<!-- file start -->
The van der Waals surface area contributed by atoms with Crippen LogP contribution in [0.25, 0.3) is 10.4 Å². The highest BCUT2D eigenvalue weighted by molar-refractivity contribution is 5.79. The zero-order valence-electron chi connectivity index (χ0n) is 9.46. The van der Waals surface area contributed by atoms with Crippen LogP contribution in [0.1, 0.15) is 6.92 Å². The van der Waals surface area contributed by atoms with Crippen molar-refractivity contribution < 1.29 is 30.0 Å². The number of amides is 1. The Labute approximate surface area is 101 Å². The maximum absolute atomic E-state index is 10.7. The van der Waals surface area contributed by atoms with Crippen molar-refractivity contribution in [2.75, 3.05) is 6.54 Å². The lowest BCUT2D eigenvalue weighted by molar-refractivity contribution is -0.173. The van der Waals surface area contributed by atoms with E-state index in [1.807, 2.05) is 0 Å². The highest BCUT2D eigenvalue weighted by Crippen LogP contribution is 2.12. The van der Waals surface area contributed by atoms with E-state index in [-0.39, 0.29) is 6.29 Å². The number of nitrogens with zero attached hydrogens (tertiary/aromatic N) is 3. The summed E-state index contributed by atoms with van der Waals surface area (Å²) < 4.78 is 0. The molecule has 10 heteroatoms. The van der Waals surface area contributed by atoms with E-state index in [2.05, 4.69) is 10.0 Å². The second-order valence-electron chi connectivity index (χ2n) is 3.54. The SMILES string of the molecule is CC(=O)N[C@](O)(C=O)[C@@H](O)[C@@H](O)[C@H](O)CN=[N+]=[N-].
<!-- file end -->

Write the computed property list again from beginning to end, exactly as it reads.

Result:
The van der Waals surface area contributed by atoms with Crippen LogP contribution in [0.25, 0.3) is 10.4 Å². The highest BCUT2D eigenvalue weighted by molar-refractivity contribution is 5.79. The zero-order valence-electron chi connectivity index (χ0n) is 9.46. The van der Waals surface area contributed by atoms with Crippen LogP contribution in [0.1, 0.15) is 6.92 Å². The van der Waals surface area contributed by atoms with Crippen molar-refractivity contribution < 1.29 is 30.0 Å². The number of amides is 1. The Labute approximate surface area is 101 Å². The maximum absolute atomic E-state index is 10.7. The van der Waals surface area contributed by atoms with Crippen molar-refractivity contribution in [2.75, 3.05) is 6.54 Å². The lowest BCUT2D eigenvalue weighted by molar-refractivity contribution is -0.173. The van der Waals surface area contributed by atoms with E-state index in [1.807, 2.05) is 0 Å². The highest BCUT2D eigenvalue weighted by Crippen LogP contribution is 2.12. The van der Waals surface area contributed by atoms with E-state index in [-0.39, 0.29) is 6.29 Å². The number of nitrogens with zero attached hydrogens (tertiary/aromatic N) is 3. The summed E-state index contributed by atoms with van der Waals surface area (Å²) < 4.78 is 0. The molecule has 10 heteroatoms. The van der Waals surface area contributed by atoms with E-state index in [2.05, 4.69) is 10.0 Å². The second-order valence-electron chi connectivity index (χ2n) is 3.54. The SMILES string of the molecule is CC(=O)N[C@](O)(C=O)[C@@H](O)[C@@H](O)[C@H](O)CN=[N+]=[N-].